Khorus in Action: Check Out Our New Case Study!

Marina Martinez

Posted by Marina Martinez
April 29, 2015

 

 

"Khorus helps me determine at a glance whether every part of the organization is functioning optimally in support of the overall mission."  

—Scott Sherwood, CEO, Packet Design

 


At Khorus, our mission is to make our customers the best-run companies on earth.

Today we’re excited to share the story of one of those customers: Scott Sherwood, CEO of Packet Design, a network performance management software company.

When Scott stepped into the CEO role, he had a globally dispersed team and a new vision, strategy, and goals to implement. Early into his tenure as chief executive, Scott put Khorus to work.

Download the case study and watch our interview with Scott to see exactly how the system helps him:

  • align teams and people to the new strategy.
  • use Khorus as a “canary in the coal mine”—a way to spot developing problems before they escalate.
  • increase motivation, engagement, and communication across the company.

Want to see more of Khorus, and how it helps CEOs run their businesses? Get in touch today for a demo!

See Demo

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In Defense of the Micromanager

Joel Trammell

Posted by Joel Trammell
April 24, 2015

Yes, micromanagers are a problem—but vilifying them for decades has led to a harmful trend, especially in the C-suite.


Right on. That’s really all I have to say about Pat Lencioni’s latest post on the Table Group blog, “Micromanagement Is Underrated.”

That title makes a controversial statement—who wants to risk getting slapped with the epithet micromanager, still dreaded long since it was coined in the 1970s? But Lencioni argues that fear of that label (“the organizational equivalent of being labeled a Neanderthal”) has caused many of today’s managers to flee from one problem only to run smack into another: what he calls “abdication management.”

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The 3 Levels of Organizational Alignment (and How to Build Them in Your Company)

Joel Trammell

Posted by Joel Trammell
April 22, 2015

Over 75 years ago, Chester Barnard published a landmark book called The Functions of the Executive, one of the first on organizational theory. In it, he makes a key observation: “Successful cooperation in or by formal organizations is the abnormal, not the normal, condition."

In other words, organizations don’t cooperate naturally. That’s why one of the fundamental roles of the CEO is to proactively build the basis of successful cooperation: organizational alignment.

In this post, I want to dig into what alignment really means—specifically, the three forms it takes in every organization. When CEOs set up systems to achieve and maintain all three, they have laid the groundwork for a cohesive, well aligned, and high-performing company.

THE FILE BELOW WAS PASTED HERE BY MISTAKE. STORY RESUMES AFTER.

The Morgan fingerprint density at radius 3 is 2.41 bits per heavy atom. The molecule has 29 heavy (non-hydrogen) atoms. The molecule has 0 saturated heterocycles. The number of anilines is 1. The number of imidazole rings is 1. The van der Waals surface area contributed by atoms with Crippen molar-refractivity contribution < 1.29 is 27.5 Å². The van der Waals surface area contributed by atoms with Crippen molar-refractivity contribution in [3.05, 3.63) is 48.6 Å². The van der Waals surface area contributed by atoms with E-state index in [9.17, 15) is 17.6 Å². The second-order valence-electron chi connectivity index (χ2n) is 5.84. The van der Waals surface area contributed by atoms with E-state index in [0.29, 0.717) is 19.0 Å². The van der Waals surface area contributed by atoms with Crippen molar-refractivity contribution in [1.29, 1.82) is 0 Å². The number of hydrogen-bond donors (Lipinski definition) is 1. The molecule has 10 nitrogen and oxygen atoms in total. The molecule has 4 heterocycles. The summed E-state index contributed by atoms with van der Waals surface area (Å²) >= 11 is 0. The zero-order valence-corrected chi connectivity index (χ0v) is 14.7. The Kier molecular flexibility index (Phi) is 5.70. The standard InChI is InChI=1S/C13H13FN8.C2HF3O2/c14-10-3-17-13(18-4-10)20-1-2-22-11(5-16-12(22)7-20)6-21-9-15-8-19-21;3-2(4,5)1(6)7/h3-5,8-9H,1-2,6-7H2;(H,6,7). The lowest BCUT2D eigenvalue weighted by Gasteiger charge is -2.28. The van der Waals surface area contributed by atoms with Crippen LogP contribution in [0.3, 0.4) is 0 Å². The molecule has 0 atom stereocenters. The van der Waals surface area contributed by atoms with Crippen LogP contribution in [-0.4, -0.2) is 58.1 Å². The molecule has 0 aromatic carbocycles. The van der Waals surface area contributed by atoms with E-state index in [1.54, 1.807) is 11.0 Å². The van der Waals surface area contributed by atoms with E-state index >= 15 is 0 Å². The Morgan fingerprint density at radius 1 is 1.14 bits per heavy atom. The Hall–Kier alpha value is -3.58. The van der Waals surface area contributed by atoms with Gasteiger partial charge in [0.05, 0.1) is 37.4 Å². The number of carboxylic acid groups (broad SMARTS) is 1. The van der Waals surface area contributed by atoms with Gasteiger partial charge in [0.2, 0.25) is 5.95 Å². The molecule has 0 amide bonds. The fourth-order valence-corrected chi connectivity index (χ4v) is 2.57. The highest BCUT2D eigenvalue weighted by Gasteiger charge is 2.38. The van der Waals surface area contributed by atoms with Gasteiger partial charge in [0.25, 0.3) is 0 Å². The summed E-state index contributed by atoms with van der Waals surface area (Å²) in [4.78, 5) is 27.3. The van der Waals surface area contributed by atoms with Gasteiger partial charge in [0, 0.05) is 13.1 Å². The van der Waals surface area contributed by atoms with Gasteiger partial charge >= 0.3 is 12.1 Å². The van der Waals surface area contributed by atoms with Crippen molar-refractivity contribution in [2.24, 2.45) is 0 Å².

Fail at this task, and you’ll be like a conductor at the front of an orchestra that’s trying to simultaneously play seven different Beethoven symphonies. It’s not a pleasant experience for anyone, and makes for a chaotic organization that is easily trounced by the competition.

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News: Khorus Raises $4 Million in Series-A Funding

Marina Martinez

Posted by Marina Martinez
April 13, 2015

Khorus_funding

We’re excited to announce some big news at Khorus: we’ve just finished raising $4 million in an investment round led by our founder and CEO, Joel Trammell, and angel investor Tom Greig.

This brings our funding up to $6 million, which will allow us to take the power of Khorus to more and more CEOs and companies. 

Since we launched last February, we’ve seen our vision—to make our customers the best-run companies on earth—begin to come to fruition, hearing from customers about how the platform is improving alignment, engagement, and predictability within organizations. (And we of course use Khorus at Khorus, to keep our own team focused and collaborating effectively.)

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The 3 Cs of the CEO Role: Caring

Joel Trammell

Posted by Joel Trammell
April 2, 2015

To wield influence over people and teams, CEOs must master what I call the 3 Cs: credibility, competence, and caring. No matter your industry or leadership style, these are the essential components of executive excellence. This week: the final C: caring (and how it can actually help improve your company’s financial performance).

 

 

The idea of being caring makes some CEOs uncomfortable. It’s a little touchy-feely, isn’t it?

Think of it this way: in the CEO context, caring doesn’t mean caretaking or mothering your employees. Caring means showing that you actually give a damn about them and about the business, and that you consistently do what’s right for everyone, not just yourself.

Along with credibility, caring is how you demonstrate your character as a CEO, and a newly released study backs up the idea that the chief executive’s character is positively correlated to company performance. Leadership consultancy KRW International polled 84 US companies on whether their CEO and top management displayed four components of character (integrity, responsibility, forgiveness, and compassion). From the April issue of Harvard Business Review:

The researchers found that CEOs whose employees gave them high marks for character had an average return on assets of 9.35% over a two-year period. That’s nearly five times as much as what those with low character ratings had; their ROA averaged only 1.93%.

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